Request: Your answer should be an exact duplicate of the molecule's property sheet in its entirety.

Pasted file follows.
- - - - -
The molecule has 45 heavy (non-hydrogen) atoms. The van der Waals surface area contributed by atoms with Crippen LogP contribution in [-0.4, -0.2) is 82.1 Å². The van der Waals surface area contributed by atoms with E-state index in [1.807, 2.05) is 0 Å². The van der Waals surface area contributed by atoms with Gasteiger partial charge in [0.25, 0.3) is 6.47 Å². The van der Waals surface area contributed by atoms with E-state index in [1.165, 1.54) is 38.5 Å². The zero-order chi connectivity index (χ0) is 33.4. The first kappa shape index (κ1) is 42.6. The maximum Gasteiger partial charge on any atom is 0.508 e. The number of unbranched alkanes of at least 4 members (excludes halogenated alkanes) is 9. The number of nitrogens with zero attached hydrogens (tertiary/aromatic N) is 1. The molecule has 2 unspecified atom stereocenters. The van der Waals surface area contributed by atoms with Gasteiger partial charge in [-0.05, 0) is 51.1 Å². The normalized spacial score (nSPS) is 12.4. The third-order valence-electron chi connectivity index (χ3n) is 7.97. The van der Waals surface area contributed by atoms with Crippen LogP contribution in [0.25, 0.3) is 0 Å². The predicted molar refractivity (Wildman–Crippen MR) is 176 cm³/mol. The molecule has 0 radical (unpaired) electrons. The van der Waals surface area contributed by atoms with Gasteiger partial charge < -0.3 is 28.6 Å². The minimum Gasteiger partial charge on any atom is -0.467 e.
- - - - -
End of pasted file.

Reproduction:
The molecule has 45 heavy (non-hydrogen) atoms. The van der Waals surface area contributed by atoms with Crippen LogP contribution in [-0.4, -0.2) is 82.1 Å². The van der Waals surface area contributed by atoms with E-state index in [1.807, 2.05) is 0 Å². The van der Waals surface area contributed by atoms with Gasteiger partial charge in [0.25, 0.3) is 6.47 Å². The van der Waals surface area contributed by atoms with E-state index in [1.165, 1.54) is 38.5 Å². The zero-order chi connectivity index (χ0) is 33.4. The first kappa shape index (κ1) is 42.6. The maximum Gasteiger partial charge on any atom is 0.508 e. The number of unbranched alkanes of at least 4 members (excludes halogenated alkanes) is 9. The number of nitrogens with zero attached hydrogens (tertiary/aromatic N) is 1. The molecule has 2 unspecified atom stereocenters. The van der Waals surface area contributed by atoms with Gasteiger partial charge in [-0.05, 0) is 51.1 Å². The normalized spacial score (nSPS) is 12.4. The third-order valence-electron chi connectivity index (χ3n) is 7.97. The van der Waals surface area contributed by atoms with Crippen LogP contribution in [0.25, 0.3) is 0 Å². The predicted molar refractivity (Wildman–Crippen MR) is 176 cm³/mol. The molecule has 0 radical (unpaired) electrons. The van der Waals surface area contributed by atoms with Gasteiger partial charge < -0.3 is 28.6 Å². The minimum Gasteiger partial charge on any atom is -0.467 e.